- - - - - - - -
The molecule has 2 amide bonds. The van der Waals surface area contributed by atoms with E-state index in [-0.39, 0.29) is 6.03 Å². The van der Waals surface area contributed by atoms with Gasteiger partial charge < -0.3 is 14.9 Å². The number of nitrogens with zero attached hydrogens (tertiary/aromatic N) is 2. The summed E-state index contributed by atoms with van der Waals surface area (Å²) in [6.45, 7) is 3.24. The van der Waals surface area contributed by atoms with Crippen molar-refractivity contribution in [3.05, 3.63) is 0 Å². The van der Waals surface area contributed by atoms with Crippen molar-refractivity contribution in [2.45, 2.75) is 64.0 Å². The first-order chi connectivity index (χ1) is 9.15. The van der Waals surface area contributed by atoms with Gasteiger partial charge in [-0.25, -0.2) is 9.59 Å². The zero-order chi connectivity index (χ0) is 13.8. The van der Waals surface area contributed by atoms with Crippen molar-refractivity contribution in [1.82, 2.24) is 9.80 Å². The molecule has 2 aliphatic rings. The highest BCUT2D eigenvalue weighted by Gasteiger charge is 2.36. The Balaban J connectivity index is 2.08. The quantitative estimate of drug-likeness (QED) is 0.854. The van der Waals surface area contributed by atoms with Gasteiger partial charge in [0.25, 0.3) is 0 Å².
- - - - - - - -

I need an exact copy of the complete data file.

The molecule has 2 amide bonds. The van der Waals surface area contributed by atoms with E-state index in [-0.39, 0.29) is 6.03 Å². The van der Waals surface area contributed by atoms with Gasteiger partial charge < -0.3 is 14.9 Å². The number of nitrogens with zero attached hydrogens (tertiary/aromatic N) is 2. The summed E-state index contributed by atoms with van der Waals surface area (Å²) in [6.45, 7) is 3.24. The van der Waals surface area contributed by atoms with Crippen molar-refractivity contribution in [3.05, 3.63) is 0 Å². The van der Waals surface area contributed by atoms with Crippen molar-refractivity contribution in [2.45, 2.75) is 64.0 Å². The first-order chi connectivity index (χ1) is 9.15. The van der Waals surface area contributed by atoms with Gasteiger partial charge in [-0.25, -0.2) is 9.59 Å². The zero-order chi connectivity index (χ0) is 13.8. The van der Waals surface area contributed by atoms with Crippen molar-refractivity contribution in [1.82, 2.24) is 9.80 Å². The molecule has 2 aliphatic rings. The highest BCUT2D eigenvalue weighted by Gasteiger charge is 2.36. The Balaban J connectivity index is 2.08. The quantitative estimate of drug-likeness (QED) is 0.854. The van der Waals surface area contributed by atoms with Gasteiger partial charge in [0.25, 0.3) is 0 Å².